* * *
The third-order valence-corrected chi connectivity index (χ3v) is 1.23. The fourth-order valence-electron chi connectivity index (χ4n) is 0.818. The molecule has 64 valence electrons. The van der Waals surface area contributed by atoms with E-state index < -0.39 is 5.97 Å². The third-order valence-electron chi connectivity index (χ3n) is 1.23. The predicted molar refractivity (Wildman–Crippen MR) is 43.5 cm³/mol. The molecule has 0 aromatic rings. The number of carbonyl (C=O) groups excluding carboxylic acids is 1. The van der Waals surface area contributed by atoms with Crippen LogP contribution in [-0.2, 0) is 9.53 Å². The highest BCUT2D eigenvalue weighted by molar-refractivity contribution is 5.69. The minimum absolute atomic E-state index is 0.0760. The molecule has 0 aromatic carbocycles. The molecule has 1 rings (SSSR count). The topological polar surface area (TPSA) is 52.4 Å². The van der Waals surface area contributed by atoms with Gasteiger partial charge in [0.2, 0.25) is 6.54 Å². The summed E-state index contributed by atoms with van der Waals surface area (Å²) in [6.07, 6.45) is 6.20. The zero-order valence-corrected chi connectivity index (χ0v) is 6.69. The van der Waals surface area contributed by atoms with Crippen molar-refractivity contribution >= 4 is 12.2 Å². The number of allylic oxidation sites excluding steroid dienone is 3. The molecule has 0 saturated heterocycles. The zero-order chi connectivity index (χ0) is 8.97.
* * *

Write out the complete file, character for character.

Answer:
The third-order valence-corrected chi connectivity index (χ3v) is 1.23. The fourth-order valence-electron chi connectivity index (χ4n) is 0.818. The molecule has 64 valence electrons. The van der Waals surface area contributed by atoms with E-state index < -0.39 is 5.97 Å². The third-order valence-electron chi connectivity index (χ3n) is 1.23. The predicted molar refractivity (Wildman–Crippen MR) is 43.5 cm³/mol. The molecule has 0 aromatic rings. The number of carbonyl (C=O) groups excluding carboxylic acids is 1. The van der Waals surface area contributed by atoms with Crippen LogP contribution in [-0.2, 0) is 9.53 Å². The highest BCUT2D eigenvalue weighted by molar-refractivity contribution is 5.69. The minimum absolute atomic E-state index is 0.0760. The molecule has 0 aromatic carbocycles. The molecule has 1 rings (SSSR count). The topological polar surface area (TPSA) is 52.4 Å². The van der Waals surface area contributed by atoms with Gasteiger partial charge in [0.2, 0.25) is 6.54 Å². The summed E-state index contributed by atoms with van der Waals surface area (Å²) in [6.07, 6.45) is 6.20. The zero-order valence-corrected chi connectivity index (χ0v) is 6.69. The van der Waals surface area contributed by atoms with Crippen molar-refractivity contribution >= 4 is 12.2 Å². The number of allylic oxidation sites excluding steroid dienone is 3. The molecule has 0 saturated heterocycles. The zero-order chi connectivity index (χ0) is 8.97.